Landesamt für Denkmalpflege und Archäologie Sachsen-Anhalt
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Death at the lake

As soon as the forest elephant was discovered in Gröbern in 1987, it was noticed that there were stone artefacts among the bones, evidence of the presence of humans at this spot. In the excavation in the brown coal stripmine, the staff of the State Museum in Halle recovered a total of 27 stone tools. Some more were found later, for example when the skull was laid bare. These finds are all unworked flakes of flint. In their simplicity, they are typical of the known archaeological material from the last warm interglacial period. The Eemian interglacial period, which determined the climate in Central Europe around 125,000 years ago, is the last such period of warming known before the present one. The current Holocene epoch is a very favourable phase of the earth's history; during the Eemian period the temperatures were on average a couple of degrees warmer.


Recreation of the elephant butchery site at Gröbern in the State Museum.
Recreation of the elephant butchery site at Gröbern in the State Museum (© LDA Sachsen-Anhalt, Photo: Juraj Lipták).

The elephant in Gröbern was around 4.20 m tall and was a fully-grown bull around forty years old. What would the hunt for an animal like that have been like? Ethnographic parallels from elephant hunting in the rain forest of central Africa offer some suggestions. Some of the pygmy groups that live there pursued a traditional hunting method, using only stabbing spears, right into the 20th century. From cover, the hunters tried to injure the animal either in the bladder or stomach, which then leads to severe inflammation and finally to the animal's death. To sooth their pain, present-day elephants often seek out areas of water. Perhaps this behaviour is the reason why the forest elephant at Gröbern also died in the shallow shore-water of a lake.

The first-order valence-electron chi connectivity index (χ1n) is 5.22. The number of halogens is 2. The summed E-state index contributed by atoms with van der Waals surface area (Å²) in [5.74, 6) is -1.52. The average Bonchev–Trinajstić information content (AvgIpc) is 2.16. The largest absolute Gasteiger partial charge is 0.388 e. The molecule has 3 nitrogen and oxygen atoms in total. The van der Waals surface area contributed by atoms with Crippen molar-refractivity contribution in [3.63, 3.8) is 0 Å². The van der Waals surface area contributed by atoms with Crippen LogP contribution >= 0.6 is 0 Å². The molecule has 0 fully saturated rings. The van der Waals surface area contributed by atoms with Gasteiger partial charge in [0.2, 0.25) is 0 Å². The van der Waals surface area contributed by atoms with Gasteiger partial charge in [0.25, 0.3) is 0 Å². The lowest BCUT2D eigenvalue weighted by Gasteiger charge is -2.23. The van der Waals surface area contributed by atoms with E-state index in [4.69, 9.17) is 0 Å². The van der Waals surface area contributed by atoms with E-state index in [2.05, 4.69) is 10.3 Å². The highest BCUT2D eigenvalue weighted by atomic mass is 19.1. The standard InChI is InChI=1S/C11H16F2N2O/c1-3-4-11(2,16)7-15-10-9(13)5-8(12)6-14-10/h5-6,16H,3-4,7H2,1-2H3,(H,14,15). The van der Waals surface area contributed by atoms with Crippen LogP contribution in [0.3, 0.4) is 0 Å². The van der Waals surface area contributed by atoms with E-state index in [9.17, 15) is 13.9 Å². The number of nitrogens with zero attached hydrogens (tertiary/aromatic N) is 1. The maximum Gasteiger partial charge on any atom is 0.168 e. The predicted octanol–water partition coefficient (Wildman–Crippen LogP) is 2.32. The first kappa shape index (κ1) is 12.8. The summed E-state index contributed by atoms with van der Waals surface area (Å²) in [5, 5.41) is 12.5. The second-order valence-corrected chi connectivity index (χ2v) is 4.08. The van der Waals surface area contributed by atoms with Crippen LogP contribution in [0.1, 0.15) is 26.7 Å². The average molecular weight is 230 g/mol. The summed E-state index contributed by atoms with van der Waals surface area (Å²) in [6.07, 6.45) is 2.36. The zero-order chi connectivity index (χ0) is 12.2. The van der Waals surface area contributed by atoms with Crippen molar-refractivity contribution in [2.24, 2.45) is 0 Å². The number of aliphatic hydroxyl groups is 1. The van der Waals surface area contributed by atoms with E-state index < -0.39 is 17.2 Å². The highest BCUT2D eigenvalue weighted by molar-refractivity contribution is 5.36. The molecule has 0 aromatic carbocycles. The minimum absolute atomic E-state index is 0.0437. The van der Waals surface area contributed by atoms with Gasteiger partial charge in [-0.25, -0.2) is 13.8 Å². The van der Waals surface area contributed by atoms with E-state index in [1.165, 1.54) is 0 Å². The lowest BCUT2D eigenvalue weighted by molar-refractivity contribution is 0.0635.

In the exhibition, these dramatic possibilities are expressed through life-size reconstructions of a forest elephant faced by three neanderthals, which are linked together by a story told in pictures. Between them are the results of what actually happened back then, which ultimately must remain unknown to us: the tray of bones, remains of the natural environment at that time, and the butchery tools themselves.

These stone tools were produced without much effort. This gives us a fascinating glimpse of a single moment: the tools must have been created on the spot for just this one task, by flaking chips from flint cores, probably just a few metres from the elephant carcass; the tools were then at once used to hack off the flesh parts and afterwards were dropped beside the collapsing carcass; then the hunters moved on.